Sullivan Saves Driver’s Ed
By Mac McLean, Bristol Herald Courier, Va.
Aug. 5–BLOUNTVILLE, Tenn. — Sullivan County Board of Education members chose safety over savings Monday night when they rejected a plan to cut the school system’s behind-the-wheel driver’s education program.
“This deals with the health and safety of our students,” said Dan Wells, a board member who sells insurance. “Six thousand young people die each year in automobile accidents.”
The county’s driver’s education program has two phases — the first allows students to get experience driving actual vehicles on the road, and a classroom portion that is taught as part of a high school health class.
Director of Schools Jack Barnes said two teachers offer the behind-the-wheel classes at all four county high schools. He estimated that about 300 students take the classes each year.
But Barnes said demand for the program far outweighs its available space and some principals suggested cutting it because they can not offer the training to everyone who wants it.
Barnes also said the two people who taught the behind-the-wheel classes left the school system this year. One teacher retired while the other took a medical leave of absence, he said.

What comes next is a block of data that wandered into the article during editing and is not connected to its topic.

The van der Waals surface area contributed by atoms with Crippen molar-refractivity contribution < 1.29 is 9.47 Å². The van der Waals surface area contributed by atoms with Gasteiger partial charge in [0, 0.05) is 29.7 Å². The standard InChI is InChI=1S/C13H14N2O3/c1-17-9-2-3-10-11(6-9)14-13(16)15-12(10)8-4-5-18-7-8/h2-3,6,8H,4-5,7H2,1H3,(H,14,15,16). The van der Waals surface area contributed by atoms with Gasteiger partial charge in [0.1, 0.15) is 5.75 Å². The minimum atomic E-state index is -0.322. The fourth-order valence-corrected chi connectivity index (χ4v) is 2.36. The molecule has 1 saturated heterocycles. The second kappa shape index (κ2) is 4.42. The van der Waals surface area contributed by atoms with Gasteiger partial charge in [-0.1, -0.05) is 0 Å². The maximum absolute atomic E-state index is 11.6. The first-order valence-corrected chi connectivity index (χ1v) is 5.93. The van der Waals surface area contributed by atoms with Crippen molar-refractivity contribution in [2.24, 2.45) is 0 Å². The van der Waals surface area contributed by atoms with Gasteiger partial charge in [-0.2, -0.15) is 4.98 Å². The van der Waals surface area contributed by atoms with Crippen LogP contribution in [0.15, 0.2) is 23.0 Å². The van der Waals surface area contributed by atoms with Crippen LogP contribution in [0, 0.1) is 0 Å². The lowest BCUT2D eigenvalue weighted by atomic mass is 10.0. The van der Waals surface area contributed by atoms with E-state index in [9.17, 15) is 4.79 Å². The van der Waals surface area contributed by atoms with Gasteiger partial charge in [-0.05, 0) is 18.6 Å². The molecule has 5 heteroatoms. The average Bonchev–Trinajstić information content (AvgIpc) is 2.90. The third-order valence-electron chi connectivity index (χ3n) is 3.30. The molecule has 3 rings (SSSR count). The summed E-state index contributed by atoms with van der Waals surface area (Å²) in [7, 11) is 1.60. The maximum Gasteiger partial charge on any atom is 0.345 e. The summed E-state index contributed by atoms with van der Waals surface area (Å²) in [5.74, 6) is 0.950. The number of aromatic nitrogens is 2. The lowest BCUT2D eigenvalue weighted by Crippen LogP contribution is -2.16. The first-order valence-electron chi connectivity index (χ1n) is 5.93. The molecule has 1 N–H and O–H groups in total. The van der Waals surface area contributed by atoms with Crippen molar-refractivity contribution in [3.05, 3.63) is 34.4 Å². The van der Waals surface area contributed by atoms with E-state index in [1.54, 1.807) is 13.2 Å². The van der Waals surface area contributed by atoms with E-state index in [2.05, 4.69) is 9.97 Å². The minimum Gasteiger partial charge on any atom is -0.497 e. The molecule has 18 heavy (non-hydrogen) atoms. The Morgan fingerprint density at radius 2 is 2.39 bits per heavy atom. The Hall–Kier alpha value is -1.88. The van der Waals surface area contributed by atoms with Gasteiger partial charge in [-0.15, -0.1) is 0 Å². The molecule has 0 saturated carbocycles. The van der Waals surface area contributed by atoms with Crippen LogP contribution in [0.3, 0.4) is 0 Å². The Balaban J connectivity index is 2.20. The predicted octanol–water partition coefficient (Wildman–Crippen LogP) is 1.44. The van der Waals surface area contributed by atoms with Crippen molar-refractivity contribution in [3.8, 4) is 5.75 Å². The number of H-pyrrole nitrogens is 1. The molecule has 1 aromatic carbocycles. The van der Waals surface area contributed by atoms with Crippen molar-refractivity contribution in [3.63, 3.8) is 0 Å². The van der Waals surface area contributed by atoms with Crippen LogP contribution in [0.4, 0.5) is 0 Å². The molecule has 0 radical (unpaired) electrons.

He said the school system has other teachers who are qualified to teach the courses, but they are busy with other classes.
Barnes said cutting the program could save the school system $130,000 to $140,000 this year. The state only pays about $20,000 of the cost, he added.
Board members, however, unanimously rejected Barnes’ proposal and decided to keep the program intact. They also voted to continue offering East High School’s heating, ventilation and air conditioning classes and keep its teacher.
Barnes proposed cutting both programs as part of the school system’s budget for this year. The $90.2 million spending plan — not factoring in Monday’s decision to keep the programs — has a $1.5 million deficit.
“We’ll have to find that money somewhere else,” Barnes said after the board’s decision. “That’s fine and we’ll deal with it.”
Barnes said taking this money from the system’s reserve accounts would leave a $4.2 million balance at the start of the coming budget cycle.
The county government and its school system are currently operating under a continuing budget resolution because county officials have not approved the budget for the current fiscal year, which began July 1.
Barnes said he will continue to look for ways to curb costs before the budget is finalized, and may ask the County Commission for more money for this year’s spending plan.
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